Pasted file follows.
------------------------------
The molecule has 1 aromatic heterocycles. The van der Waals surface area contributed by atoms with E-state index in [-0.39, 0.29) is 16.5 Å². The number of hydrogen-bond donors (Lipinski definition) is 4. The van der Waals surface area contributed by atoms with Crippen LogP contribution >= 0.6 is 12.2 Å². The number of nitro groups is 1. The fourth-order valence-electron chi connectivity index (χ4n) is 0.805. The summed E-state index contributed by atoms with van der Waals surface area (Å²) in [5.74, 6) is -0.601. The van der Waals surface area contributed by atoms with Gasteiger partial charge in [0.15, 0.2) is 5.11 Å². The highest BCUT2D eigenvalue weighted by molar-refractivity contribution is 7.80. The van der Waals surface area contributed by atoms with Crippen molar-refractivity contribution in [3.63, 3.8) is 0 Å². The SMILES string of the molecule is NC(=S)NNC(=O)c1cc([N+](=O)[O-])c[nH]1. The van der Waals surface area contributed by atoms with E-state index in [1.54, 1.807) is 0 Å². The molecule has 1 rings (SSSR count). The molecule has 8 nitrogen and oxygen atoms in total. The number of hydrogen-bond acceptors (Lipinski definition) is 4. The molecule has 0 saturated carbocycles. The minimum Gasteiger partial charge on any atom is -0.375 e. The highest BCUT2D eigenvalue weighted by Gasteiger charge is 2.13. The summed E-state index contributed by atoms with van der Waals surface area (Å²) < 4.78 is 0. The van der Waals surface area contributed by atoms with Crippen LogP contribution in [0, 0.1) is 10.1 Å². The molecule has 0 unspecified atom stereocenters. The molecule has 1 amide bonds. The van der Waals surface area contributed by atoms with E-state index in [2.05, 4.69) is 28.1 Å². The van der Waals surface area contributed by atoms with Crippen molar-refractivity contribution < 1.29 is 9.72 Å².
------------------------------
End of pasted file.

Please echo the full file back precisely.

The molecule has 1 aromatic heterocycles. The van der Waals surface area contributed by atoms with E-state index in [-0.39, 0.29) is 16.5 Å². The number of hydrogen-bond donors (Lipinski definition) is 4. The van der Waals surface area contributed by atoms with Crippen LogP contribution >= 0.6 is 12.2 Å². The number of nitro groups is 1. The fourth-order valence-electron chi connectivity index (χ4n) is 0.805. The summed E-state index contributed by atoms with van der Waals surface area (Å²) in [5.74, 6) is -0.601. The van der Waals surface area contributed by atoms with Gasteiger partial charge in [0.15, 0.2) is 5.11 Å². The highest BCUT2D eigenvalue weighted by molar-refractivity contribution is 7.80. The van der Waals surface area contributed by atoms with Crippen molar-refractivity contribution in [3.63, 3.8) is 0 Å². The SMILES string of the molecule is NC(=S)NNC(=O)c1cc([N+](=O)[O-])c[nH]1. The van der Waals surface area contributed by atoms with E-state index in [1.54, 1.807) is 0 Å². The molecule has 1 rings (SSSR count). The molecule has 8 nitrogen and oxygen atoms in total. The number of hydrogen-bond acceptors (Lipinski definition) is 4. The molecule has 0 saturated carbocycles. The minimum Gasteiger partial charge on any atom is -0.375 e. The highest BCUT2D eigenvalue weighted by Gasteiger charge is 2.13. The summed E-state index contributed by atoms with van der Waals surface area (Å²) < 4.78 is 0. The van der Waals surface area contributed by atoms with Crippen LogP contribution in [0, 0.1) is 10.1 Å². The molecule has 0 unspecified atom stereocenters. The molecule has 1 amide bonds. The van der Waals surface area contributed by atoms with E-state index in [2.05, 4.69) is 28.1 Å². The van der Waals surface area contributed by atoms with Crippen molar-refractivity contribution < 1.29 is 9.72 Å².